“Lone wolf” terrorism is often cited as the biggest terrorist threat today. The problem with this label is none of the assailants act alone. They all belong to virtual wolf packs.
Law enforcement authorities in Boston, for example, described Usaamah Abdullah Rahim’s scheme to behead random police officers as the plot of a lone wolf. Police also applied the term to other recent terrorist assaults, among them the brutal attack on Charlie Hebdo magazine in Paris that left 12 dead and the Boston Marathon bombing. In all these incidents, the assailants used traditional terror tactics, such as targeting civilians, but appeared to be acting independently of any organization.
The “lone wolf” metaphor is based on the image of a wolf alone in the wild. But this is incorrect, as my studies on terrorists reveal. Wolves never hunt alone — in nature or in terrorism.
In fact, wolves are among the most social of carnivores; they live and hunt in packs. Though the whole group is not always seen, their attacks rely on a well-coordinated circling and cornering of the victim. Lone-wolf terrorists are very similar.
They have their pack — but it’s a virtual one. The solo terrorists are often recruited, radicalized, trained and directed by others online. The current wave of lone-wolf attacks has been propelled by websites and online platforms that provide limitless opportunities for individuals to explore and locate their virtual pack.
An aspiring terrorist can use the Internet to find everything from instructions on how to build a bomb to diagrams of civic buildings that could be potential targets. Websites, Facebook pages, YouTube videos and Twitter postings all provide venues for cultivating extremism that was once possible only through clandestine face-to-face meetings.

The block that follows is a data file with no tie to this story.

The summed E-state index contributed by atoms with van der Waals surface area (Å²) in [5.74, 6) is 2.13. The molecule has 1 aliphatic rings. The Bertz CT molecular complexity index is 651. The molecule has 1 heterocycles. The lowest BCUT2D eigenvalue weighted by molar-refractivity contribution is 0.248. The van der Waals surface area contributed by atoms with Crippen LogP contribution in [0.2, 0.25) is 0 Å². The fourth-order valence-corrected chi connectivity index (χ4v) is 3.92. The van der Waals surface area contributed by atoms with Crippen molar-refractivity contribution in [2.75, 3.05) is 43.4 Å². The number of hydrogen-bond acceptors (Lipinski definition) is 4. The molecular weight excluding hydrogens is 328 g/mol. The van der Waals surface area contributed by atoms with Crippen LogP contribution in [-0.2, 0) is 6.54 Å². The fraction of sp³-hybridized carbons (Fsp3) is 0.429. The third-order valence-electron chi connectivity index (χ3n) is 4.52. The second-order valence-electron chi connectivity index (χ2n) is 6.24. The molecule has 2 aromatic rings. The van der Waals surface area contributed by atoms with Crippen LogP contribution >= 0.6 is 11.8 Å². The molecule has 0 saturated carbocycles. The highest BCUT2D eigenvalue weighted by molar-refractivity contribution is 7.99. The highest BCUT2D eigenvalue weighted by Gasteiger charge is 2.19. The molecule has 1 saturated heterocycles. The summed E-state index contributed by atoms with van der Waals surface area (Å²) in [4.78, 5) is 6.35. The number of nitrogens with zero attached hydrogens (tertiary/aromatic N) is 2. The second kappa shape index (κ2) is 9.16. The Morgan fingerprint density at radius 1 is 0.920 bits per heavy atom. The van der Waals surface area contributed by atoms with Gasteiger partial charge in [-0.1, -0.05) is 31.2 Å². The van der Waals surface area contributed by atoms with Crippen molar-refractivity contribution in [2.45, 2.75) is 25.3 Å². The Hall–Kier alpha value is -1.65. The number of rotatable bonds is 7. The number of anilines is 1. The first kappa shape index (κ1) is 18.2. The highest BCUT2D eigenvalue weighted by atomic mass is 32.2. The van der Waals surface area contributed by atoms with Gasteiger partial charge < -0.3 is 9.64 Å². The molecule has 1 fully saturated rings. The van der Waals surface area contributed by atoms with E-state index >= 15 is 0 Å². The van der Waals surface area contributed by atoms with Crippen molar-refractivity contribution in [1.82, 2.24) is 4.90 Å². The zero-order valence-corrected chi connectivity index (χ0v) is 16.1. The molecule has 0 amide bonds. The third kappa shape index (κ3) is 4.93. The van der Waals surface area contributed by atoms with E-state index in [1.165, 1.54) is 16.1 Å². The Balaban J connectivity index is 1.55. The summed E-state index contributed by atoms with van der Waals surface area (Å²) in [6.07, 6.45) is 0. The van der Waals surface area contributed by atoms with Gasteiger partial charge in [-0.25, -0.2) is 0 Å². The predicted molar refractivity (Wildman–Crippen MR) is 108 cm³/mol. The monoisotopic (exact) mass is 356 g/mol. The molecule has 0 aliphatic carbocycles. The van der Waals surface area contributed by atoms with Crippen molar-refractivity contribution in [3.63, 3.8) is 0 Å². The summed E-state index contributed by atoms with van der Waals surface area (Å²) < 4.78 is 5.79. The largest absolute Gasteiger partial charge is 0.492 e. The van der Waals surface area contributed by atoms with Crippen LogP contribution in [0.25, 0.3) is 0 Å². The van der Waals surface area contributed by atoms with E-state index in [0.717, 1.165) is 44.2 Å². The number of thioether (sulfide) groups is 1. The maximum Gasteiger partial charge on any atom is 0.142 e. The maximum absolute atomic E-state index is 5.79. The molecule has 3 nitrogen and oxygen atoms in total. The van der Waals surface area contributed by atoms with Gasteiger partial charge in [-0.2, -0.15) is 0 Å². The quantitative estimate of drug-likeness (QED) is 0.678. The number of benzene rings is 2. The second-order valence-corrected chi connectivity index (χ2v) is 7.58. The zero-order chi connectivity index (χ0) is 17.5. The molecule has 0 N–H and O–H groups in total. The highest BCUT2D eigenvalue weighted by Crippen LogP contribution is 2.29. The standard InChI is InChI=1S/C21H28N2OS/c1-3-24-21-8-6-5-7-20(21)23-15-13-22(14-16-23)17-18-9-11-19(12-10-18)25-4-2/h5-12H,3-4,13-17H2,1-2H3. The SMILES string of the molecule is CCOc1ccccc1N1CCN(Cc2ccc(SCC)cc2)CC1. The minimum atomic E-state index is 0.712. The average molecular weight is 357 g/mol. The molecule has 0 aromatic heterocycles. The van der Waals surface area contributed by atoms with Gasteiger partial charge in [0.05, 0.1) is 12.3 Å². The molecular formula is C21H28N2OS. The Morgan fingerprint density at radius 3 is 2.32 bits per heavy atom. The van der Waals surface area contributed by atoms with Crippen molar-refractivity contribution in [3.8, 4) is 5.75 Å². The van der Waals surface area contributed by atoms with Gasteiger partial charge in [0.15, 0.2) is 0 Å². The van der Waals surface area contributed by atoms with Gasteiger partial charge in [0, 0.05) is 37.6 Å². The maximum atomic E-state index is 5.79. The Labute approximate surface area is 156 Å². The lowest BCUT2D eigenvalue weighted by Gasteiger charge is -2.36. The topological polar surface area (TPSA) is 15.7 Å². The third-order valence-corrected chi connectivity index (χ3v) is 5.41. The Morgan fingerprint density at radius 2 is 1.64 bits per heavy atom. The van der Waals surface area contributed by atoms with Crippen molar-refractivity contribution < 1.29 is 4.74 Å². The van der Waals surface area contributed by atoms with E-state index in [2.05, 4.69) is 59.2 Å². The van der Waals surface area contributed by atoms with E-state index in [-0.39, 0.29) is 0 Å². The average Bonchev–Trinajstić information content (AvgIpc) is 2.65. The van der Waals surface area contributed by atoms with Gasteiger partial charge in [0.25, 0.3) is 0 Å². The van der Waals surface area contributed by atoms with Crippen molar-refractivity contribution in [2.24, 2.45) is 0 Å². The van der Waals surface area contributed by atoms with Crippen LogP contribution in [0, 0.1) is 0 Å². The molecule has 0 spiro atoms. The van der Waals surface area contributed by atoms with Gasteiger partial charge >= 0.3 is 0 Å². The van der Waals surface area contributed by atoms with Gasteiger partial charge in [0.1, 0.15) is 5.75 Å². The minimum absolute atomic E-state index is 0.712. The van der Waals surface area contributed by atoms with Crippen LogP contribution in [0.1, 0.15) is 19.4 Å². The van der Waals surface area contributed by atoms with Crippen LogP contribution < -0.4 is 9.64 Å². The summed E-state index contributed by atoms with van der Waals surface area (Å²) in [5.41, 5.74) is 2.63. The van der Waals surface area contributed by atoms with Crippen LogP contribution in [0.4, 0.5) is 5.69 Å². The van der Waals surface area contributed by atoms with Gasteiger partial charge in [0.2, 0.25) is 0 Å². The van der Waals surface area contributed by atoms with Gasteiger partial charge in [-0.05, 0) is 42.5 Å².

In the 2013 Boston Marathon bombing, for example, the lone-wolf killers used an explosive device they had learned to make on the Internet. And that is partly how they were radicalized as well.
Dzhokhar and Tamerlan Tsarnaev, according to FBI interrogators, subscribed to extremist Islamic beliefs developed through online material and messages. Tamerlan, the older brother, downloaded a significant amount of jihadist material, including a book about “disbelievers” with a foreword by the radical cleric Anwar al Awlaki. He also downloaded the first issue of al Qaeda’s online magazine Inspire, which contained detailed instructions for making a bomb from a pressure cooker.
Dzhokhar appears to have been largely influenced by his older brother Tamerlan, but he was also radicalized through online content.
An attempted May 3 assault in Garland, Texas, where Elton Simpson and Nadir Soofi attacked a Mohammad art contest, was also labeled a lone-wolf attack. But Simpson and Soofi had their own virtual pack and they left clear footprint across various online platforms.
Simpson, a convert to Islam with a long history of extremism, regularly traded calls for violence on Twitter with Islamic State fighters and supporters. His Twitter virtual pack included Junaid Hussain, known as Abu Hussain al Britani, a British fighter with Islamic State in Syria, and Mohamed Abdullahi Hassan, a Somali-American now in Somalia who uses the name Mujahid Miski and frequently promotes Islamic State.
Both recruiters were actively promoting terrorism online. Hassan even suggested the cartoon contest as a possible target. On April 23, 10 days before the Texas attack, Hassan praised the January attack on the Charlie Hebdo offices in Paris and called on jihadists in the United States to follow that example.